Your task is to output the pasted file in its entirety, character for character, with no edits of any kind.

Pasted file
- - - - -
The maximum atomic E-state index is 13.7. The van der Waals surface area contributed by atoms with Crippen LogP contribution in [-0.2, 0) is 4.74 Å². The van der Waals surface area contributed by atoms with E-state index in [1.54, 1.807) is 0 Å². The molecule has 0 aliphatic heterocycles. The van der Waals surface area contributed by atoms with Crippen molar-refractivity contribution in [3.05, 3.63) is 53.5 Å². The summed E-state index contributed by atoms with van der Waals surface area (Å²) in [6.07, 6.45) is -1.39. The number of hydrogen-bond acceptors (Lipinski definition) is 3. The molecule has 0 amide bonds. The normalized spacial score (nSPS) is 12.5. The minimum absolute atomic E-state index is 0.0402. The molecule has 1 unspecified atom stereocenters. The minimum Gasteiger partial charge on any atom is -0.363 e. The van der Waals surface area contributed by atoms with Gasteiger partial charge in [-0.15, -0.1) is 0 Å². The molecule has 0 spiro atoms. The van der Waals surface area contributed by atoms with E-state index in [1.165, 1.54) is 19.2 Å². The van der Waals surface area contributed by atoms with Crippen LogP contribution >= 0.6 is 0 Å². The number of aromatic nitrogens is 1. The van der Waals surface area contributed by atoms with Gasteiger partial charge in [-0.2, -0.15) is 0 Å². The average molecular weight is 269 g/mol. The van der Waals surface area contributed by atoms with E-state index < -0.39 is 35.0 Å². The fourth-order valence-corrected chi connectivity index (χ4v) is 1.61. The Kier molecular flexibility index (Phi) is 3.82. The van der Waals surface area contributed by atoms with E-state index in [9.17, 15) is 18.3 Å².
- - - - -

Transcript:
The maximum atomic E-state index is 13.7. The van der Waals surface area contributed by atoms with Crippen LogP contribution in [-0.2, 0) is 4.74 Å². The van der Waals surface area contributed by atoms with E-state index in [1.54, 1.807) is 0 Å². The molecule has 0 aliphatic heterocycles. The van der Waals surface area contributed by atoms with Crippen molar-refractivity contribution in [3.05, 3.63) is 53.5 Å². The summed E-state index contributed by atoms with van der Waals surface area (Å²) in [6.07, 6.45) is -1.39. The number of hydrogen-bond acceptors (Lipinski definition) is 3. The molecule has 0 amide bonds. The normalized spacial score (nSPS) is 12.5. The minimum absolute atomic E-state index is 0.0402. The molecule has 1 unspecified atom stereocenters. The minimum Gasteiger partial charge on any atom is -0.363 e. The van der Waals surface area contributed by atoms with Gasteiger partial charge in [-0.15, -0.1) is 0 Å². The molecule has 0 spiro atoms. The van der Waals surface area contributed by atoms with E-state index in [1.165, 1.54) is 19.2 Å². The van der Waals surface area contributed by atoms with Crippen LogP contribution >= 0.6 is 0 Å². The number of aromatic nitrogens is 1. The van der Waals surface area contributed by atoms with Gasteiger partial charge in [-0.2, -0.15) is 0 Å². The average molecular weight is 269 g/mol. The van der Waals surface area contributed by atoms with E-state index < -0.39 is 35.0 Å². The fourth-order valence-corrected chi connectivity index (χ4v) is 1.61. The Kier molecular flexibility index (Phi) is 3.82. The van der Waals surface area contributed by atoms with E-state index in [9.17, 15) is 18.3 Å².